Journal Archive

Platinum Metals Rev., 1971, 15, (4), 142

Homogeneous Catalysis with Macromolecular Ligands

  • By J. Manassen
  • Weizmann Institute of Science, Rehovot, Israel

Homogeneous and heterogeneous catalysis have hitherto been regarded and treated as separate, although related aspects of the whole field of catalysis. The boundary between them, previously thought to be well defined, is now becoming blurred as a result of research carried out on the behaviour of ligands in selected systems.

In a conventional homogeneous catalyst a metal ion is surrounded by ligands (a ); it is possible, however, to replace some ligands by a polymeric chain carrying the same functional group (b ).



Such complexes, where the simple ligand is wholly or partially replaced by a polymeric ligand, can show important advantages over conventional homogeneous systems in certain systems. First, they are generally insoluble in the reaction medium and if their catalytic activity has been preserved the homogeneous catalyst has been converted into a heterogeneous catalyst. This enables conventional technology to be employed with catalysts having the high selectivity of homogeneous catalysts. Some possible applications have been recently described (1). Secondly, an advantageous change in catalytic activity may be observed. This may result from certain preferred conformations of the polymeric chain in solution, a changed stereochemistry around the metal ion imposed by the chain, or by simple steric crowding. It is known, for example, that the activity of many homogeneous catalysts depends on dissociation taking place in solution:

If the ligand molecules L are part of a polymeric chain the dissociation equilibrium, and consequently the catalytic activity, will be affected. The possibilities opened up by this approach have only recently started to be explored.

The easiest way to render a metal salt insoluble is to bind it to an ion exchange resin. This may be achieved either by an ionic linkage where the anion of the salt is reacted with that of the resin (c ) or by a coordinative linkage as in (d ).

The accompanying table illustrates reactions that have been catalysed by resin-bound platinum metal salts. In all except the last example commercially available or modified ion exchange resins were used. The poly-(p-diphenyl phosphine)styrene employed in the hydroformylation reactions using rhodium and ruthenium chloride, however, was specially synthesised and polymerised (3).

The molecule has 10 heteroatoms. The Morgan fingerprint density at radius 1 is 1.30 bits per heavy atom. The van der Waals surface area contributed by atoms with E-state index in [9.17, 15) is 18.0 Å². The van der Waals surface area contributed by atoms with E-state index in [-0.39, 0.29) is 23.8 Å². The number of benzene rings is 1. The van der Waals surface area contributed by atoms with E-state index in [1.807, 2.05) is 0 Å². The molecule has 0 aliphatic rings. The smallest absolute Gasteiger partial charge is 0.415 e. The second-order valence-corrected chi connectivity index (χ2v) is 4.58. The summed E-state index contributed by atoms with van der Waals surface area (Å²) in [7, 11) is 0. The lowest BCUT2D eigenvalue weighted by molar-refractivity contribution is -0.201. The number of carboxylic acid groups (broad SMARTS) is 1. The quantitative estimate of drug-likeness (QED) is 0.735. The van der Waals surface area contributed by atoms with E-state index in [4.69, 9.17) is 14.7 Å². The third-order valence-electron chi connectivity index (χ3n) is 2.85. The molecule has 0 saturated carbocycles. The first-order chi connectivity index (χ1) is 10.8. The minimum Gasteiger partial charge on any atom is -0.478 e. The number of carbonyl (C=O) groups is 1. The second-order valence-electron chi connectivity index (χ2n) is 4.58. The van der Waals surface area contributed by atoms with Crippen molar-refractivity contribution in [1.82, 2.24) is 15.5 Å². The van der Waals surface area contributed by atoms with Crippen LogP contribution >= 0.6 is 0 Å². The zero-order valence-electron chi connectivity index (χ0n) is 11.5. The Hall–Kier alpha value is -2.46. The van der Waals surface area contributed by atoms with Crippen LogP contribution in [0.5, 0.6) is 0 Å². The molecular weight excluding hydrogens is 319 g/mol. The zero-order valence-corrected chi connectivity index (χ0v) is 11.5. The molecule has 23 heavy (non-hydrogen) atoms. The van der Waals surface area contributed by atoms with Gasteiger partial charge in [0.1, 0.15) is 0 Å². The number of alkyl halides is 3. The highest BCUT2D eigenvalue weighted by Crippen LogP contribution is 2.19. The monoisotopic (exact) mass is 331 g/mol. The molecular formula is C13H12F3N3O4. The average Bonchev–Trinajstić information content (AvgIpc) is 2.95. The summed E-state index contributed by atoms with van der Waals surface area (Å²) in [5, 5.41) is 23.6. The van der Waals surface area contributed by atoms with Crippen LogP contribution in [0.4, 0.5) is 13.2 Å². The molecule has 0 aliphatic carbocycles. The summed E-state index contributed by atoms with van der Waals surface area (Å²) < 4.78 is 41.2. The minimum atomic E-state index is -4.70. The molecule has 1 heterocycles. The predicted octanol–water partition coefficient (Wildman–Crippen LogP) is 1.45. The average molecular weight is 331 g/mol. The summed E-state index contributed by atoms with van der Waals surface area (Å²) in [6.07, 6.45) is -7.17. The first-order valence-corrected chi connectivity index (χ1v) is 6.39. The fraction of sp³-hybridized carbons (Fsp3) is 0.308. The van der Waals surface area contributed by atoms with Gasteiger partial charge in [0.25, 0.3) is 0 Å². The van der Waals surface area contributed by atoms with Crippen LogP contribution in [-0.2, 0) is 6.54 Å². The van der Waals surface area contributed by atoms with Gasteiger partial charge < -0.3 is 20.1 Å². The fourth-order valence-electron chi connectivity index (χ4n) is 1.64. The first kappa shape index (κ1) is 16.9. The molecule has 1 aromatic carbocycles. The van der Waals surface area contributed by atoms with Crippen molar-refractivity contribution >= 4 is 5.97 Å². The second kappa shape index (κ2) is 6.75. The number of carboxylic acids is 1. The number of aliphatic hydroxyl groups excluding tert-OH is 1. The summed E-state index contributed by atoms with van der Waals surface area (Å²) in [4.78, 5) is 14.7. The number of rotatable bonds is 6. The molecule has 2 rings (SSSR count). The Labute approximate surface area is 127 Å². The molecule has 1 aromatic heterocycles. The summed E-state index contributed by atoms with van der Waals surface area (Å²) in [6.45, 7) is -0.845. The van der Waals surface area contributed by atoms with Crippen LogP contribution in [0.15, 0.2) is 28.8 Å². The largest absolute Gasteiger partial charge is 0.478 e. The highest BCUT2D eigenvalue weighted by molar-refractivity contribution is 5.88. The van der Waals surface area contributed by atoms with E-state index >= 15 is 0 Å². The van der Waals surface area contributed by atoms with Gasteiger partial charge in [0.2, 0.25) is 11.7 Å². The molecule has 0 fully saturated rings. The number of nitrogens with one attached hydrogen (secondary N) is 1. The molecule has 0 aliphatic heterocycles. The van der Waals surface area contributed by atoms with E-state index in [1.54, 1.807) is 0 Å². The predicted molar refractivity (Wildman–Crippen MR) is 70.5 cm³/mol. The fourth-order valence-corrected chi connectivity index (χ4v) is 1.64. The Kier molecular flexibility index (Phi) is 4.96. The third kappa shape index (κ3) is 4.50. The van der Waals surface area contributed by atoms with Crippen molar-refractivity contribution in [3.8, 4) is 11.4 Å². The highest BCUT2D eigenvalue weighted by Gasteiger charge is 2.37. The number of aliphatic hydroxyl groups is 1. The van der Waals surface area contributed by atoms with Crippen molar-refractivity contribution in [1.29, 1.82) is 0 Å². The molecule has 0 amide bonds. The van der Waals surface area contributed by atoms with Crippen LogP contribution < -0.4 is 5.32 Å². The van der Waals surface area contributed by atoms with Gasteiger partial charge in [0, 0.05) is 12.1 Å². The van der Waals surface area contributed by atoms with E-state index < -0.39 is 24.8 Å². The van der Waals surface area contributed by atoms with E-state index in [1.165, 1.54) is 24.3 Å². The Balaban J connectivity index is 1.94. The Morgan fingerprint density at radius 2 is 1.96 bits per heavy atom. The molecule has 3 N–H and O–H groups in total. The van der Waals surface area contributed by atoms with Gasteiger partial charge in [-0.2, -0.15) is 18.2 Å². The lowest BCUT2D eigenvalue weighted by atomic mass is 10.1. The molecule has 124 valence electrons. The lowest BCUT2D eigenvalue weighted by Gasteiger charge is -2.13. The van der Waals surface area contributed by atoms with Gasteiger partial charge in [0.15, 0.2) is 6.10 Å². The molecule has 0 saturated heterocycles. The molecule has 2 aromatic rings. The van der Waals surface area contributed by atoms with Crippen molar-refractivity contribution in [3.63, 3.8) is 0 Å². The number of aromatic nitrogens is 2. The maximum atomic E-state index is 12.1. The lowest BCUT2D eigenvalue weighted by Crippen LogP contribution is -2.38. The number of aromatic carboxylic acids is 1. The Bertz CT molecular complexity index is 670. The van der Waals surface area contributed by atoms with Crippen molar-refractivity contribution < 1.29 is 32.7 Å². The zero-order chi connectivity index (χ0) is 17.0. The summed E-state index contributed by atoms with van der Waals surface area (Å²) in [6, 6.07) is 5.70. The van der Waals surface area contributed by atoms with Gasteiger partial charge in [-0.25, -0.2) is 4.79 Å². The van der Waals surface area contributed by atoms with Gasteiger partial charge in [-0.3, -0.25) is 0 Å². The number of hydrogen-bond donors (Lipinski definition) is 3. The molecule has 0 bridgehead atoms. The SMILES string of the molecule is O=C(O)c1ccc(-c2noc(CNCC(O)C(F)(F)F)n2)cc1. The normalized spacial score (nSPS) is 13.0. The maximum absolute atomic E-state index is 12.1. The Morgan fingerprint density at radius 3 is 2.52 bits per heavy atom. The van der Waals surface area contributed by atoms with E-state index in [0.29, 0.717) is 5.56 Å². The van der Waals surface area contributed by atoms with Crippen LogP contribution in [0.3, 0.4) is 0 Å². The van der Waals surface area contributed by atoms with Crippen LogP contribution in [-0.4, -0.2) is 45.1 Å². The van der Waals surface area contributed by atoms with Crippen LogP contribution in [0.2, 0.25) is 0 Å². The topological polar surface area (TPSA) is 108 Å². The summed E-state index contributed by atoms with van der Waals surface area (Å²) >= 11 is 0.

Change of Catalytic Activity by a Polymeric Ligand

If a linear polymer of p-diphenylphos-phinostyrene or its copolymer with styrene is reacted in dimethylacetamide solution with certain rhodium compounds a soluble rhodium-polymer complex can be obtained that is an excellent hydrogenation catalyst, giving higher rates than tris(triphenylphosphine) rhodium chloride under the same conditions. For example, the hydrogenation of camphene results in the formation of a mixture of endo- and exo-isocamphanes. The isomer distribution has been found to vary according to the nature of the ligand (monomeric triphenylphosphine, a copolymer of p-diphenylphosphinostyrene or its homopolymer). Effects are small, however, and experiments are proceeding in our laboratory to investigate this effect in greater detail.

Reactions Catalysed by Resin-bound Platinum Metal Salts

Reaction Metal salt Resin Ref.
Carbonylation Pd(NH3)4Cl2 Amberlyst 15 1
K2PdCl4 Amberlyst A21 1
bis(benzonitrile)-dichloropalladium(II) Chloromethylated polystyrene resin reacted with chlorodiphenylphosphine 1
Rh or Ru acetate in HBF4÷phosphine Not specified 2
Hydrogenation 2
bis(benzonitrile)-dichloropalladium(II) Amberlyst 15 1
RhCl3.3H2O Amberlyst A21 1
Double bond shift 1
Transesterification K2PdCl4 1
Vinyl acetate synthesis 1
Hydroformylation tristriphenyl rhodium(I) chloride Chloromethylated polystyrene resin reacted with chlorodiphenylphosphine 1
hexachlororhodate(III) Jonac XaX-1393 1
RhCl3.3H2O Amberlyst A21 1
Rh or Ru chloride Poly-(p-diphenylphosphino)styrene 3

The field of polymeric ligands is still in its infancy but it is clear, however, that by the use of polymers a new dimension can be added in the search for ligand effects in catalysts.


  1. 1
    W. O. Haag and D. D. Whitehurst, Belgian Patent 721, 686
  2. 2
    P. Legzdins,, G. L. Rempel, and G. Wilkinson, Chem. Commun., 1969, 825
  3. 3
    J. Manassen, Israeli Patent Appl. 30505

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